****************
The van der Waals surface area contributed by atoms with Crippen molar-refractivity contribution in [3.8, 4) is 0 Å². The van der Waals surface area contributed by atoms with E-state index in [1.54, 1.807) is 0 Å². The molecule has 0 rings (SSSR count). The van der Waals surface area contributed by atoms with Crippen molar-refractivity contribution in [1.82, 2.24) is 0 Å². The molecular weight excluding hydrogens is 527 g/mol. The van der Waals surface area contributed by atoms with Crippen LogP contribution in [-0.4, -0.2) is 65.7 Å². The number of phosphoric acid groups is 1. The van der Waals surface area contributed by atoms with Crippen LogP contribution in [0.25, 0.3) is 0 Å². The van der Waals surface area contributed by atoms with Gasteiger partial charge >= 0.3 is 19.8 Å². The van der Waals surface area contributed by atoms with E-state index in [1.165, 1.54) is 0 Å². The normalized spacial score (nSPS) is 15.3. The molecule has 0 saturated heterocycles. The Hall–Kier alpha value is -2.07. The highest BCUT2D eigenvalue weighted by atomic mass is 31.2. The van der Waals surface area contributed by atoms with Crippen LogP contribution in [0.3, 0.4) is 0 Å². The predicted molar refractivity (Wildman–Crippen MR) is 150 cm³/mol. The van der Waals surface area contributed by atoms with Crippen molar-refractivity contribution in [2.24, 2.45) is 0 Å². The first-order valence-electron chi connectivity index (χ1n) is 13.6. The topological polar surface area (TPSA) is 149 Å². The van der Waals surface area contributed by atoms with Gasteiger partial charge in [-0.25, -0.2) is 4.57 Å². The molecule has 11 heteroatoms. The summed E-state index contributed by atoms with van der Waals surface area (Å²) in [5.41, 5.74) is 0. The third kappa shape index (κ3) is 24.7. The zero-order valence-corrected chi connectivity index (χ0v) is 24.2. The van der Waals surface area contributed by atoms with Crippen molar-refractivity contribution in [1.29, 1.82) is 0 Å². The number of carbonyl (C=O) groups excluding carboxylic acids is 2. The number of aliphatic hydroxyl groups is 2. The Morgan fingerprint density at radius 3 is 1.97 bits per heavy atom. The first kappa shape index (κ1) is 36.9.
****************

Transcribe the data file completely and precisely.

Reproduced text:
The van der Waals surface area contributed by atoms with Crippen molar-refractivity contribution in [3.8, 4) is 0 Å². The van der Waals surface area contributed by atoms with E-state index in [1.54, 1.807) is 0 Å². The molecule has 0 rings (SSSR count). The van der Waals surface area contributed by atoms with Crippen molar-refractivity contribution in [1.82, 2.24) is 0 Å². The molecular weight excluding hydrogens is 527 g/mol. The van der Waals surface area contributed by atoms with Crippen LogP contribution in [-0.4, -0.2) is 65.7 Å². The number of phosphoric acid groups is 1. The van der Waals surface area contributed by atoms with Crippen LogP contribution in [0.25, 0.3) is 0 Å². The van der Waals surface area contributed by atoms with Gasteiger partial charge >= 0.3 is 19.8 Å². The van der Waals surface area contributed by atoms with E-state index in [1.165, 1.54) is 0 Å². The normalized spacial score (nSPS) is 15.3. The molecule has 0 saturated heterocycles. The Hall–Kier alpha value is -2.07. The highest BCUT2D eigenvalue weighted by atomic mass is 31.2. The van der Waals surface area contributed by atoms with Crippen LogP contribution in [0.3, 0.4) is 0 Å². The predicted molar refractivity (Wildman–Crippen MR) is 150 cm³/mol. The van der Waals surface area contributed by atoms with Crippen molar-refractivity contribution in [2.24, 2.45) is 0 Å². The first-order valence-electron chi connectivity index (χ1n) is 13.6. The topological polar surface area (TPSA) is 149 Å². The van der Waals surface area contributed by atoms with Gasteiger partial charge in [-0.25, -0.2) is 4.57 Å². The molecule has 11 heteroatoms. The summed E-state index contributed by atoms with van der Waals surface area (Å²) in [5.41, 5.74) is 0. The third kappa shape index (κ3) is 24.7. The zero-order valence-corrected chi connectivity index (χ0v) is 24.2. The van der Waals surface area contributed by atoms with Crippen molar-refractivity contribution in [1.29, 1.82) is 0 Å². The number of carbonyl (C=O) groups excluding carboxylic acids is 2. The number of aliphatic hydroxyl groups is 2. The Morgan fingerprint density at radius 3 is 1.97 bits per heavy atom. The first kappa shape index (κ1) is 36.9.